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January 23, 1926


JAMA. 1926;86(4):280-281. doi:10.1001/jama.1926.02670300042016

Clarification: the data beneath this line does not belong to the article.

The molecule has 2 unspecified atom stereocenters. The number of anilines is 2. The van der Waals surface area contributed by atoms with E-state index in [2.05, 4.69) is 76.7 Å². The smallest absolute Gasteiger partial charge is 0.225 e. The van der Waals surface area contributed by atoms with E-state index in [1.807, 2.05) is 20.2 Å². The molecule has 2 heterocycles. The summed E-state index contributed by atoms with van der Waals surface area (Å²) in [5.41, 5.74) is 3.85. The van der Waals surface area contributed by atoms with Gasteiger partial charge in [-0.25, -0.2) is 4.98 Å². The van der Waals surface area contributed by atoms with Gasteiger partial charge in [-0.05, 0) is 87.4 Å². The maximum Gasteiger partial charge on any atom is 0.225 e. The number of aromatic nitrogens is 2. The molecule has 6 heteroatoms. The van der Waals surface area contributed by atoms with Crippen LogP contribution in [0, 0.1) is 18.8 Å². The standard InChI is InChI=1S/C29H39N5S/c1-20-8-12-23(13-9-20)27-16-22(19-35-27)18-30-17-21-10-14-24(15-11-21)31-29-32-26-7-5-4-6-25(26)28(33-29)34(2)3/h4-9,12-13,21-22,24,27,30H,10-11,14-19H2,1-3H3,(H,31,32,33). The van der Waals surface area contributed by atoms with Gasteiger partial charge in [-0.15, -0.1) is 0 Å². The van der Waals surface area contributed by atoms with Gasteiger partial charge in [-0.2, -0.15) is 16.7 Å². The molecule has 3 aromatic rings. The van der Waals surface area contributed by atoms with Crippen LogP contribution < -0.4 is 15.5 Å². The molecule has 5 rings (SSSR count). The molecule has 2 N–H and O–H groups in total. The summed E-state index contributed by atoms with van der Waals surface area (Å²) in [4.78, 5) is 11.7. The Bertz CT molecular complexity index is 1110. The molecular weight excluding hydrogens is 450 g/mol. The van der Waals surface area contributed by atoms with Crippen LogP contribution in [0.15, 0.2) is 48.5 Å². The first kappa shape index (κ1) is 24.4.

In these days when the quest for health includes all sorts of efforts to prevent disease and prolong life, there is something almost criminal in the reckless abandon with which certain agencies are permitted to continue their menace of life and limb. Asserting that the care of individual and family health is the first and most patriotic duty of a citizen, Chief Justice Taft has urged a more vigorous attack on the factors that may impair the efficiency of the race. While it is true, he remarks, that to the public mind there is a more lurid and spectacular menace in such diseases as smallpox, yellow fever and plague, medical men and public health workers are beginning to realize that, with the warfare against such maladies well organized, it is now time to give attention to the heavy loss from lowered physical efficiency and chronic, preventable disease—a loss exceeding in

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